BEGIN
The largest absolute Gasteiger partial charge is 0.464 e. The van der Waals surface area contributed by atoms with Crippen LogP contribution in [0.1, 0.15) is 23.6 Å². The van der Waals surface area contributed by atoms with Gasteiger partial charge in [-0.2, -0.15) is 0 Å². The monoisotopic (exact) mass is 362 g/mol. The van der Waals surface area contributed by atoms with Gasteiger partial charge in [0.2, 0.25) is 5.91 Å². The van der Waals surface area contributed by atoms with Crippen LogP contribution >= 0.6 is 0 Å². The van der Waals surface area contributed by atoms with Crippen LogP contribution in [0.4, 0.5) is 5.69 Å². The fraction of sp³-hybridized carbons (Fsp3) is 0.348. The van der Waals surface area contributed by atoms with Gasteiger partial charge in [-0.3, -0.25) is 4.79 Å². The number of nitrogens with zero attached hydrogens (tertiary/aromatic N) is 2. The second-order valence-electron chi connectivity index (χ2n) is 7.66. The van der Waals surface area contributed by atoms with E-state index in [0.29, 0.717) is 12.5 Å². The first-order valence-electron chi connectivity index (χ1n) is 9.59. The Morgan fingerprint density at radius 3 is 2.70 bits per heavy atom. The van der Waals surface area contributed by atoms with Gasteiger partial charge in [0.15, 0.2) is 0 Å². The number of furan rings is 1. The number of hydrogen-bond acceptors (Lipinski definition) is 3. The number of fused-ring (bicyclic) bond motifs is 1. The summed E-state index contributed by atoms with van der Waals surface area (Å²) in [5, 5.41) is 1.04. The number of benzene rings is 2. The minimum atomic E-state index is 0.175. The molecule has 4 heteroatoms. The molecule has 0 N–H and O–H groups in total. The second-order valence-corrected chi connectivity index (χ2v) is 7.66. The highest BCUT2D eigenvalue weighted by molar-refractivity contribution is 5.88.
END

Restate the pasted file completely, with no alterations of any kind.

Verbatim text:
The largest absolute Gasteiger partial charge is 0.464 e. The van der Waals surface area contributed by atoms with Crippen LogP contribution in [0.1, 0.15) is 23.6 Å². The van der Waals surface area contributed by atoms with Gasteiger partial charge in [-0.2, -0.15) is 0 Å². The monoisotopic (exact) mass is 362 g/mol. The van der Waals surface area contributed by atoms with Gasteiger partial charge in [0.2, 0.25) is 5.91 Å². The van der Waals surface area contributed by atoms with Crippen LogP contribution >= 0.6 is 0 Å². The van der Waals surface area contributed by atoms with Crippen LogP contribution in [0.4, 0.5) is 5.69 Å². The fraction of sp³-hybridized carbons (Fsp3) is 0.348. The van der Waals surface area contributed by atoms with Gasteiger partial charge in [-0.3, -0.25) is 4.79 Å². The number of nitrogens with zero attached hydrogens (tertiary/aromatic N) is 2. The second-order valence-electron chi connectivity index (χ2n) is 7.66. The van der Waals surface area contributed by atoms with E-state index in [0.29, 0.717) is 12.5 Å². The first-order valence-electron chi connectivity index (χ1n) is 9.59. The Morgan fingerprint density at radius 3 is 2.70 bits per heavy atom. The van der Waals surface area contributed by atoms with Gasteiger partial charge in [0.15, 0.2) is 0 Å². The number of furan rings is 1. The number of hydrogen-bond acceptors (Lipinski definition) is 3. The number of fused-ring (bicyclic) bond motifs is 1. The summed E-state index contributed by atoms with van der Waals surface area (Å²) in [5, 5.41) is 1.04. The number of benzene rings is 2. The minimum atomic E-state index is 0.175. The molecule has 4 heteroatoms. The molecule has 0 N–H and O–H groups in total. The second-order valence-corrected chi connectivity index (χ2v) is 7.66. The highest BCUT2D eigenvalue weighted by molar-refractivity contribution is 5.88.